From now on the site index will be generated automatically several times a day (3 times, for now). I no longer need to initiate that by hand myself.
The index is now generated directly on the web server instead of on my local copy of the content files. Of course I use crontab for that.
This improvement means that new words that occur in updated or new articles will appear in the index in a matter of hours.
The words are now correctly sorted according to the collating order for ISO-8859-1, which is the predominant character set on my site. Previously, the accented letters (ë, é, ê, á, ã, õ, ç, Ç, ö, ü, Ö, Ü, etc.) appeared after the z, as a result of sorting as ASCII. That was unless I moved an intermediate working file from my local copy of the site to the Unix (FreeBSD) server, and back again after properly sorting it, in order to continue the generation process.
That was because Unix supports locale and can do the sorting properly, taking the collating sequence of the character set into account. Windows can probably also do that right, but I don’t know how and frankly, I do not want to know. For text processing, good old Unix is better suited. To my taste anyway.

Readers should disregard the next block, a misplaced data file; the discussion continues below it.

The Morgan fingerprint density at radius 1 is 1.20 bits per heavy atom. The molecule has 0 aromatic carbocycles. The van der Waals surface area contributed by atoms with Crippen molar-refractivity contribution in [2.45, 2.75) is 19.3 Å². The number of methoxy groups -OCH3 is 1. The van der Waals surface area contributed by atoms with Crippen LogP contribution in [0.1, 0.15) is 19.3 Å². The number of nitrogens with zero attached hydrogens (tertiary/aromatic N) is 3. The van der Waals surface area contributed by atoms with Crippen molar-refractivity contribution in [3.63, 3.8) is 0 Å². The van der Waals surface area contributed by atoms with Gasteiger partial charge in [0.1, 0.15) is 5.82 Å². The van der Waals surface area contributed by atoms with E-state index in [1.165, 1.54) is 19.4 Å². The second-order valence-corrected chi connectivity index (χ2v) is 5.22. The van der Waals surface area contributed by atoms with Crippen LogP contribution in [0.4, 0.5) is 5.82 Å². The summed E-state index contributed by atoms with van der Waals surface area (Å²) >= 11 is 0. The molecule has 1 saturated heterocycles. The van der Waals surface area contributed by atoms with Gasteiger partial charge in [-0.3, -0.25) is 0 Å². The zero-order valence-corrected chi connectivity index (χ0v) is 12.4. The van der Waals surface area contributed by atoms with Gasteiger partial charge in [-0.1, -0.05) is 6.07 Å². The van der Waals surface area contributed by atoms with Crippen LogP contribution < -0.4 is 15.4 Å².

For example, the English word exit, Portuguese êxito (= success) and Catalan èxit – which for some strange reason is mentioned somewhere on my site – now appear near each other in the index list. Words beginning with a German ü are sorted together with words starting in u, in German or other languages.
Now that everything is done on the server, which runs FreeBSD, no manual interference is required any more to get it right.
Details about setting the collating sequence
for sorting text are given
What I do in my Bourne shell script is:
LC_COLLATE="en_US.ISO8859-1" ; export LC_COLLATE
on a list of words that I generated from my website’s content.
See script.htm. There you’ll find the shell script and two C sources, along with some explanations.